Commercial real estate may be all about “location, location, location,” but a successful business doesn’t depend solely on its location or the location of the business next door. Success also can depend on what businesses are down the block, around the corner and on the way to your business.
People are creatures of habit, and convenience is a factor in where they eat, shop, work and play. Do you drive miles out of your way to go to the grocery store? How often do you pick up dinner on your way home from work? Businesses depend on one another, which is why co-tenancy is a big deal for a shopping center, but businesses in a wider radius also benefit from what I call the “economic halo effect.”
Take Primrose, for example. Every weekday, more than 100 parents make two visits to their Primrose school to drop off and pick up their kids. That’s more than 1,000 weekly visits guaranteed to the areas where each high-quality preschool is located.
Having a Primrose neighboring your business or as part of your real estate development not only helps your bottom line, but the bottom line of many surrounding businesses. Want to see a good example of this halo effect? Here’s what a typical week looks like for Primrose parents Michael and Susan, whose 3-year old son is enrolled at Primrose School of Macland Pointe.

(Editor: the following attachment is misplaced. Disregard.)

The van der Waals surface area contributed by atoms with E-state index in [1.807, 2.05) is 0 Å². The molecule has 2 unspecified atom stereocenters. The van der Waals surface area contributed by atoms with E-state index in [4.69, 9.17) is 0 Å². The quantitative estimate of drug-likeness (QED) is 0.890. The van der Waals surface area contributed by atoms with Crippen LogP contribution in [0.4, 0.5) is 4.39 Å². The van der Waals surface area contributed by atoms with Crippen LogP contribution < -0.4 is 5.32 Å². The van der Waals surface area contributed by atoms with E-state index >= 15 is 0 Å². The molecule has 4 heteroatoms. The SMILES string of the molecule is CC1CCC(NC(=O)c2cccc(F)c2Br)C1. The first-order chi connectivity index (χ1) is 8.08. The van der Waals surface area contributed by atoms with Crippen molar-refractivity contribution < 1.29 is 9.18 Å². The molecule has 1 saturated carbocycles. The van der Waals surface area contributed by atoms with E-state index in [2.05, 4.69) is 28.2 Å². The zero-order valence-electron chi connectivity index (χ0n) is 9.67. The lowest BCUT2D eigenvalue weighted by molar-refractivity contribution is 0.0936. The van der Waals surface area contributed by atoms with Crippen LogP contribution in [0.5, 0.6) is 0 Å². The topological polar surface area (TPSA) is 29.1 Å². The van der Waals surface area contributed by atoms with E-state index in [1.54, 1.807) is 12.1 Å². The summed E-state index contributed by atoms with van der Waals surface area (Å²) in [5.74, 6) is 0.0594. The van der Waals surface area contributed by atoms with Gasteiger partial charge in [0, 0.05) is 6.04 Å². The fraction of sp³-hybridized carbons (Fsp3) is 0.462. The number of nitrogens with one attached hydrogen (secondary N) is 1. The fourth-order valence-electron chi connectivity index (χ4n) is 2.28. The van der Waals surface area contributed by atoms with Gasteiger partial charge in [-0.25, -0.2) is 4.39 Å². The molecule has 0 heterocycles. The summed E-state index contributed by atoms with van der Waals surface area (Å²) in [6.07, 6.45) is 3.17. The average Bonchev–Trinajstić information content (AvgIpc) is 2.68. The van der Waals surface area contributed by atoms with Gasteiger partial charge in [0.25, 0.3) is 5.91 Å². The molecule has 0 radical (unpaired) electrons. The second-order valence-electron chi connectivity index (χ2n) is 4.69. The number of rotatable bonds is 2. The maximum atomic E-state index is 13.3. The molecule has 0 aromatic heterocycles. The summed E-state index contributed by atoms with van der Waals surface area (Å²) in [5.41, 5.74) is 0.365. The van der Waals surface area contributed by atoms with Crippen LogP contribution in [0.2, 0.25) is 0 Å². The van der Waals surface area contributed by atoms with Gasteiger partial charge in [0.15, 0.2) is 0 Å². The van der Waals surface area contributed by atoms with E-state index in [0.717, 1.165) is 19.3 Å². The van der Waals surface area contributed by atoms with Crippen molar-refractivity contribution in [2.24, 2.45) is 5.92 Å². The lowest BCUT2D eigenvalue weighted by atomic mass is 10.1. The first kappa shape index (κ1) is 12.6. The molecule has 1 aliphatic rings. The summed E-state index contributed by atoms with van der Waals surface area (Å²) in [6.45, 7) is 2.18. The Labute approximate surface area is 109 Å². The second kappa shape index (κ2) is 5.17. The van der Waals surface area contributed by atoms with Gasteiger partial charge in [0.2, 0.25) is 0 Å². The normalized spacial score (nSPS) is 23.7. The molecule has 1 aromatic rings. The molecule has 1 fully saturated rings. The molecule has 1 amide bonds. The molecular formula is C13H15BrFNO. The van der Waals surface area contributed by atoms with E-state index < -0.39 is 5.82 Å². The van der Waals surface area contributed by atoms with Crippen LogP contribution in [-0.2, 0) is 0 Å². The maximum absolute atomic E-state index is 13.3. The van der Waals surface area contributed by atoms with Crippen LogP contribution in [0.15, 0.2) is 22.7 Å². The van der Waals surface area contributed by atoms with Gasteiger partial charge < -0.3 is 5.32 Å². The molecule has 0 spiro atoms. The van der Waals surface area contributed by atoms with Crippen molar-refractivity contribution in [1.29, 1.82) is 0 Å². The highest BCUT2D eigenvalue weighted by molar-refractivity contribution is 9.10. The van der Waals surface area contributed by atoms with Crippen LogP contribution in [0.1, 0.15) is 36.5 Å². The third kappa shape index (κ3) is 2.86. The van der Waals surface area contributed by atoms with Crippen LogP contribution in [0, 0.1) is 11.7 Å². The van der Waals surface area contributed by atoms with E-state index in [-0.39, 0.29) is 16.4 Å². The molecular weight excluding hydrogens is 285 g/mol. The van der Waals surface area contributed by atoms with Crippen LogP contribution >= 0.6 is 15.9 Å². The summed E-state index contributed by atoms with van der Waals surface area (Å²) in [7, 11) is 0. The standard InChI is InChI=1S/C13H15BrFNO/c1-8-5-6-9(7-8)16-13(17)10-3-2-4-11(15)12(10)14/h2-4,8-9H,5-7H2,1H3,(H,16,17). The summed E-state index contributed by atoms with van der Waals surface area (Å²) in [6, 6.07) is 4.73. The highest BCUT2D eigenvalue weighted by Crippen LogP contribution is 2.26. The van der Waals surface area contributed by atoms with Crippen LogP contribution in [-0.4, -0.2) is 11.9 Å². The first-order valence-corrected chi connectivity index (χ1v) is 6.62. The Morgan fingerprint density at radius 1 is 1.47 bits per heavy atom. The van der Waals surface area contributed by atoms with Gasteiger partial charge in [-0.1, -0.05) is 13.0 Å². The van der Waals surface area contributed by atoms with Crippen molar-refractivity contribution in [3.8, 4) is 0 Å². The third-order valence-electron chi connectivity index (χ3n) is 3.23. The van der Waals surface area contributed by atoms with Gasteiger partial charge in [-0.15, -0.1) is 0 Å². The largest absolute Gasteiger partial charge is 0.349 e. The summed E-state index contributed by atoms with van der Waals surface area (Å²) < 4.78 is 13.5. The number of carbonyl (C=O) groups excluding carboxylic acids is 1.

Monday: To jump-start her work week, Susan stops by the local coffee shop after dropping off their son at Primrose. She goes there so often that they know her usual order. In the evening, Michael picks up their son along with a quick dinner from the Mexican restaurant around the corner.
Tuesday: Susan is off work for the day and starts her morning at the new fitness center that opened next to their Primrose school. In the evening, Michael is on pick-up duty, and as a surprise for his wife, he picks up flowers at the grocery store located behind the school.
Wednesday: Wednesdays are when the four-legged member of the family gets dropped off at doggie day care, and thankfully, one just opened up right down the street from their Primrose school, making it easy for Susan and Michael to pick up their dog and son in the same trip.
Thursday: Susan doesn’t have to worry about their son’s lunch because of Primrose Balanced Menus, but she does need to pick up lunch for herself, which is why she stops at the grocery store’s deli counter after dropping off their son in the morning. She also picks up a prescription from the pharmacy across the street.
Friday: Susan leaves from Primrose to drop off her dry cleaning around the block. The family then celebrates the end of a long week by meeting up at their favorite burger joint near the school for dinner and enjoying a family meal out.
In just one week, a typical Primrose family could spend hundreds of dollars at the businesses surrounding their Primrose school. And that adds up over the course of a year.